|Publication number||US5343318 A|
|Application number||US 07/856,973|
|Publication date||Aug 30, 1994|
|Filing date||May 28, 1992|
|Priority date||Sep 21, 1990|
|Also published as||DE69106639D1, EP0476527A1, EP0476527B1, WO1992005465A1|
|Publication number||07856973, 856973, US 5343318 A, US 5343318A, US-A-5343318, US5343318 A, US5343318A|
|Original Assignee||Asulab S.A.|
|Export Citation||BiBTeX, EndNote, RefMan|
|Patent Citations (14), Referenced by (9), Classifications (14), Legal Events (4)|
|External Links: USPTO, USPTO Assignment, Espacenet|
The instant invention relates to a liquid crystal cell having two plates separated by a sealed frame defining a sealed volume containing an optically active material comprising at least one liquid crystal of which one of the optical characteristics can be modified when it is subjected to at least one predetermined constraint. More particularly it relates to a liquid crystal cell, the inner surface of at least one of the plates of which in contact with the optically active material has an alignment layer, whereby the nature of the alignment induced thereby varies as a function of temperature.
A liquid crystal cell generally comprises two plates between which is interposed a sealed frame to form a sealed volume containing liquid crystal molecules. Each plate has a set of electrodes covered by an alignment layer making it possible to induce a predetermined orientation to the liquid crystal molecules in the immediate vicinity of the plates. When no field is applied between the electrodes, the cell is in a predetermined optical state that is transparent or opaque, depending on the initial alignment of the liquid crystal and the optical element(s) (polarizers, dichroic dyestuffs . . . ) associated with the cell. When an electric voltage is applied the liquid crystal molecules change their orientation, causing the cell to pass into the complementary optical state.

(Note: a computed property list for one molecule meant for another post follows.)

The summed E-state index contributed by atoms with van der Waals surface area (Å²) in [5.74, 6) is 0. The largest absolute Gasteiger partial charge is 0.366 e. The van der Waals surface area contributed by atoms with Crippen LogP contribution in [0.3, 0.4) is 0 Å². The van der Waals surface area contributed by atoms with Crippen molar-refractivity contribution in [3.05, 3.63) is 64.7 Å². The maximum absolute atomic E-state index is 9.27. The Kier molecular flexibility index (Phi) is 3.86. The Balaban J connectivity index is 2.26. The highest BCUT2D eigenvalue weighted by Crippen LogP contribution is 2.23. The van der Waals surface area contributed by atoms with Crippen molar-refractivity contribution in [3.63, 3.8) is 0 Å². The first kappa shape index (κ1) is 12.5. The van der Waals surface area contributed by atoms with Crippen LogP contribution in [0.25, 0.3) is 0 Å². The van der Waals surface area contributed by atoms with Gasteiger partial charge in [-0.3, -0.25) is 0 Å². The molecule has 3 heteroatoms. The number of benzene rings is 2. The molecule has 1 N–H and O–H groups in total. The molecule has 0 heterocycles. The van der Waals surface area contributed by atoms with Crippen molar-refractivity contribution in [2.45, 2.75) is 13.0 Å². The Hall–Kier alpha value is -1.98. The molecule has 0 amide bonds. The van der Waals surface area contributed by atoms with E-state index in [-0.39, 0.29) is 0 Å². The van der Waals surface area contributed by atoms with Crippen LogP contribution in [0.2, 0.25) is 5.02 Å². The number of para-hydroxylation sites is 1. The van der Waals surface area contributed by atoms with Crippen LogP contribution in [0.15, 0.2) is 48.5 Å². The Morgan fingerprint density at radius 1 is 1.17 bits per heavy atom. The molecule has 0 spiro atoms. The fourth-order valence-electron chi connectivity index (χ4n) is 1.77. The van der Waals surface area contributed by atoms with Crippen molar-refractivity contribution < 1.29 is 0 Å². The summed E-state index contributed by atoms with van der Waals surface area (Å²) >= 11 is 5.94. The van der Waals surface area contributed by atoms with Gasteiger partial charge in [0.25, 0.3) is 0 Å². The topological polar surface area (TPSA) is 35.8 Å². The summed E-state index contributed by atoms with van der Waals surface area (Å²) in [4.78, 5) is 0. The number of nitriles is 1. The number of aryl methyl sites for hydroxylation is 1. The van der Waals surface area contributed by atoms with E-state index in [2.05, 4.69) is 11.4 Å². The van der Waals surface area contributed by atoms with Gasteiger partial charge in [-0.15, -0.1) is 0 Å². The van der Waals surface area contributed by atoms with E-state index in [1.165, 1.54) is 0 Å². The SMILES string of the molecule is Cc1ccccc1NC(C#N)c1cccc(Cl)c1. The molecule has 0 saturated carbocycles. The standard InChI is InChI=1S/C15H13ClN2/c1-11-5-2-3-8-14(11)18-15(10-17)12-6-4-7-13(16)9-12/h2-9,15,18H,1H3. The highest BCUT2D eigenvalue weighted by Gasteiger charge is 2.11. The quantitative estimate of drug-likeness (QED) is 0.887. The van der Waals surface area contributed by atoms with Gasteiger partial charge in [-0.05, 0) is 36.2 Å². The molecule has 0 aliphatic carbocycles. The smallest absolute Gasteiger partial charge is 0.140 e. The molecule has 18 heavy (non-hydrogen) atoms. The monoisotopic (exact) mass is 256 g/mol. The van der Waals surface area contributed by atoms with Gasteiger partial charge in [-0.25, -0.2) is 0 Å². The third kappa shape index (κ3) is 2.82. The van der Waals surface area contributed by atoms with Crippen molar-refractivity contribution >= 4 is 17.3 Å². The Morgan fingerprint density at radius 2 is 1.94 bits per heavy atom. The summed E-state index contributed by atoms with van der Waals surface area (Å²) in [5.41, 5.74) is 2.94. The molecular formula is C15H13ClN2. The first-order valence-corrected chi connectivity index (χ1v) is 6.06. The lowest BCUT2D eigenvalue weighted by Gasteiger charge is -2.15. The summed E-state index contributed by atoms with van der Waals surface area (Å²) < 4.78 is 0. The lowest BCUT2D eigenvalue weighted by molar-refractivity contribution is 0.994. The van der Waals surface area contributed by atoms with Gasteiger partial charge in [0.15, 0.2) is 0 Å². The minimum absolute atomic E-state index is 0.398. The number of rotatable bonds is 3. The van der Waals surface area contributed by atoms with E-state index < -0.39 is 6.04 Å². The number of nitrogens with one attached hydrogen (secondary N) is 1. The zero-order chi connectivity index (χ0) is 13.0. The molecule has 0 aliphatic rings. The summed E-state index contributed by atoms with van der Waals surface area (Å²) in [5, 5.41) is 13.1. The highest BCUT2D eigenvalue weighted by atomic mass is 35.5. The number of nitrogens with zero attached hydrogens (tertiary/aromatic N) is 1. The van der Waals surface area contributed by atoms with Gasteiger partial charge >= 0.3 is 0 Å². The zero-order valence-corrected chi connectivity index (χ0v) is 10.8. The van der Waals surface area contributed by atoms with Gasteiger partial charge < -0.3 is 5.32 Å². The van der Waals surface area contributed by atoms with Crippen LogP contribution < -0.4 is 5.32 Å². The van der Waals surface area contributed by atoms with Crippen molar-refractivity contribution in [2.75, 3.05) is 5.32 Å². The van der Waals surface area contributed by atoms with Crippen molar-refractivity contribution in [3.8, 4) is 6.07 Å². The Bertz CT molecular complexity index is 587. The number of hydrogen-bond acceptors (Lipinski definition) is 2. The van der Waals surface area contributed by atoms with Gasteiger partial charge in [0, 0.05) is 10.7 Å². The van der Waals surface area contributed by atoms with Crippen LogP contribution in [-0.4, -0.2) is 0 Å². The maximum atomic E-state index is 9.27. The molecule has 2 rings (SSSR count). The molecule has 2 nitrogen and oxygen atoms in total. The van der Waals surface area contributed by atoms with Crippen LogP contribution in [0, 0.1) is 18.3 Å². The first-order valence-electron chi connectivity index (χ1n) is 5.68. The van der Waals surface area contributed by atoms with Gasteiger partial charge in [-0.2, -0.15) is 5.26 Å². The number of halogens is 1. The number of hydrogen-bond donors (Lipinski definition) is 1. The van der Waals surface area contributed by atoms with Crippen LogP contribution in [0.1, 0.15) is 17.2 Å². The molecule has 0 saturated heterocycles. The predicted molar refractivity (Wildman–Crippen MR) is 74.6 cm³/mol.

There are two basic types of alignment between the alignment layers which are, namely on the one hand, planar alignment and, on the other hand, homeotropic alignment.
Planar alignment makes it possible to induce close to the plates an alignment of the liquid crystal molecules in a direction substantially parallel to their surface, whereas homeotropic alignment makes it possible to induce close to the plates an alignment of liquid crystal molecules in a direction substantially perpendicular to their surface, the liquid crystal molecules located in the remainder of the volume of the cell being aligned in the same direction, parallel to the surface or perpendicular to the surface depending on the alignment, by molecular interaction.
In practice, to ensure homogeneous tilting of the liquid crystal molecules in a single direction when an electric field is applied between the electrodes, a slightly inclined alignment is provided in relation to the surface of the plate in the case of planar alignment or in relation to the normal at the surface of the plate in the case of homeotropic alignment. This tilt can vary by some tenths of a degree to about 30°, depending on the nature of the liquid crystal used.
The smallest angles of tilt are obtained by brushing the alignment layer in the case of planar alignment and by brushing an underlayer to which surfactants are fixed in the case of homeotropic alignment.
For the largest angles of tilt, the alignment layer or the underlayer of alignment is deposited by vacuum deposition using a high angle of glancing incidence.
A polyimide is conventionally used to provide the planar alignment layer and SiOx with a surfactant of the octadecatrialkoxysilane type fixed thereon is used for the homeotropic alignment.
It has been found that polymers belonging to the group of soluble halogenated ethylenic polymers of the substituted ethylenic cycloaliphatic or heterocycloaliphatic type may advantageously be used as alignment layer and that, contrary to all expectations, the nature of the alignment induced by a layer of this type varies in reversible manner from a homeotropic alignment to a planar alignment as a function of temperature.